Sister Cecelia Joseph Olinger had Ursuline Sisters as teachers from grade school until she became a sister herself.
Born Evelyn Marie Olinger, she grew up among the cotton fields of Glennonville, Mo., the 10th of 11 children born into a farming family. She attended Glennonville Public Elementary School, in which the teachers were Ursuline Sisters. When Missouri outlawed sisters in religious garb from teaching in public schools, the people of Glennonville chose to turn the school into a Catholic school named St. Teresa, rather than risk losing the sisters as teachers.
The two Ursuline Sisters who had the most impact on Evelyn were Sister Frances Miriam Spalding, who taught her in the first and second grade, and Sister Miriam Medley, who taught her in the seventh and eighth. Both those sisters are deceased.
“Sister Frances Miriam taught me phonics and that helped me with reading and spelling,” she said. “Sister Miriam was instrumental in getting me to (Mount Saint Joseph) Academy. She talked to my mother a lot, and sometimes I wonder if she told my mother that she thought I had a vocation.”
St. Teresa could not afford to have a Catholic high school as well, so some of those families who wanted to continue a Catholic education sent their daughters to Mount Saint Joseph Academy, 250 miles away in Maple Mount, Ky.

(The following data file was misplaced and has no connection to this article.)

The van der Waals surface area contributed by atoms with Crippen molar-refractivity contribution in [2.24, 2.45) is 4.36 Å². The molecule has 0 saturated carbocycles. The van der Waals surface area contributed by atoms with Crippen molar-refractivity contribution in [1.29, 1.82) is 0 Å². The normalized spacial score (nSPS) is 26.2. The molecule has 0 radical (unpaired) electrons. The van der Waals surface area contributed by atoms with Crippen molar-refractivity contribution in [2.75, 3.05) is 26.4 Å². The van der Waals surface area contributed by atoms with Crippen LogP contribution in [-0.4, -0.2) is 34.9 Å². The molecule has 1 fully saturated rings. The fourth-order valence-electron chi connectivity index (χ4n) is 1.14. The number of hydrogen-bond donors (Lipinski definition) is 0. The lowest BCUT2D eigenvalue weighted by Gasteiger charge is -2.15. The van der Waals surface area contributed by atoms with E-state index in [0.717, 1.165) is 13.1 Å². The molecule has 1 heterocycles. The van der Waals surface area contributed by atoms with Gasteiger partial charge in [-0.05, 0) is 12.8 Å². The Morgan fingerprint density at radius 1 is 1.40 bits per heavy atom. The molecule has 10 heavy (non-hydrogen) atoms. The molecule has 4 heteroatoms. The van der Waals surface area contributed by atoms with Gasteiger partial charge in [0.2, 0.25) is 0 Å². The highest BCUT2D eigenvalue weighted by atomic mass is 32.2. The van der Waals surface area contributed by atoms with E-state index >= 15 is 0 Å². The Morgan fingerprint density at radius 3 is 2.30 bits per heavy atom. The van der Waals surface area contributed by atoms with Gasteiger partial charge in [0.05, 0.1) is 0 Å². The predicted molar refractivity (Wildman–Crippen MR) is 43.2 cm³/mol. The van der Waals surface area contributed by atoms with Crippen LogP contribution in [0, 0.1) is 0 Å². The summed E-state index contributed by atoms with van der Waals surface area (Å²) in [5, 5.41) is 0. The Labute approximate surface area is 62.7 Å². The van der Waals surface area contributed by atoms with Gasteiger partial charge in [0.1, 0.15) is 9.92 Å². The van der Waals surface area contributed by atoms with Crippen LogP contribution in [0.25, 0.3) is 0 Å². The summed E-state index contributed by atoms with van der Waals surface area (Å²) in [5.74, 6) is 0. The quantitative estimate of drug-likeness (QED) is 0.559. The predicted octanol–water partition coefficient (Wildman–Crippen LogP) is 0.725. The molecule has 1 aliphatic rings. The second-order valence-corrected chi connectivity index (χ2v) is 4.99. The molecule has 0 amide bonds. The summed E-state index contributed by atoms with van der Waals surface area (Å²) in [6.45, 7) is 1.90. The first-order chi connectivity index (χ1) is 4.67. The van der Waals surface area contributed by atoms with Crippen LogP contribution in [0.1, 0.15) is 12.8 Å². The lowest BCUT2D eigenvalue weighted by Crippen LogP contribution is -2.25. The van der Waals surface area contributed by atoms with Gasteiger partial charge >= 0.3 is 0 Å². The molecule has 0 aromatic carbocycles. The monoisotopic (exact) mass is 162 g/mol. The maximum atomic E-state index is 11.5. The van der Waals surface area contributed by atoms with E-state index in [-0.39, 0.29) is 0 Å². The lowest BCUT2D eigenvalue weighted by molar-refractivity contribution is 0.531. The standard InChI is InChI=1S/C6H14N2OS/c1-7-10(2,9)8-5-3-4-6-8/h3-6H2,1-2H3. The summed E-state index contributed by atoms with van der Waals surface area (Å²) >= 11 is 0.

“If I hadn’t gone to the Academy, I don’t know if I would have entered the community,” Sister Cecelia Joseph said.
Her call to become an Ursuline Sister was gradual. “March was vocation month, they gave us a little talk,” she said. “Each year the calling got more persistent. I felt sure after my junior year, I had the feeling I was being called to do this.”
She took the religious name Sister Cecelia Joseph to honor her parents. Most of the Ursuline Sisters call her “C.J.”
Sister C.J. celebrates 63 years as an Ursuline Sister in 2022. After many years as a teacher and then a parish minister, today she lives at Maple Mount serving in a variety of ministries. She is the coordinator of the Guest House/Bethany, a part-time postmaster, and a quilter for the Mount Quilt Club. She’s glad she made the decision to become an Ursuline Sister.
“It may be the best decision I’ve ever made. I’m getting richer and richer,” she said. “We come to the community for one reason, but we stay for a different reason. You can’t do the ministry without realizing you’re serving God.”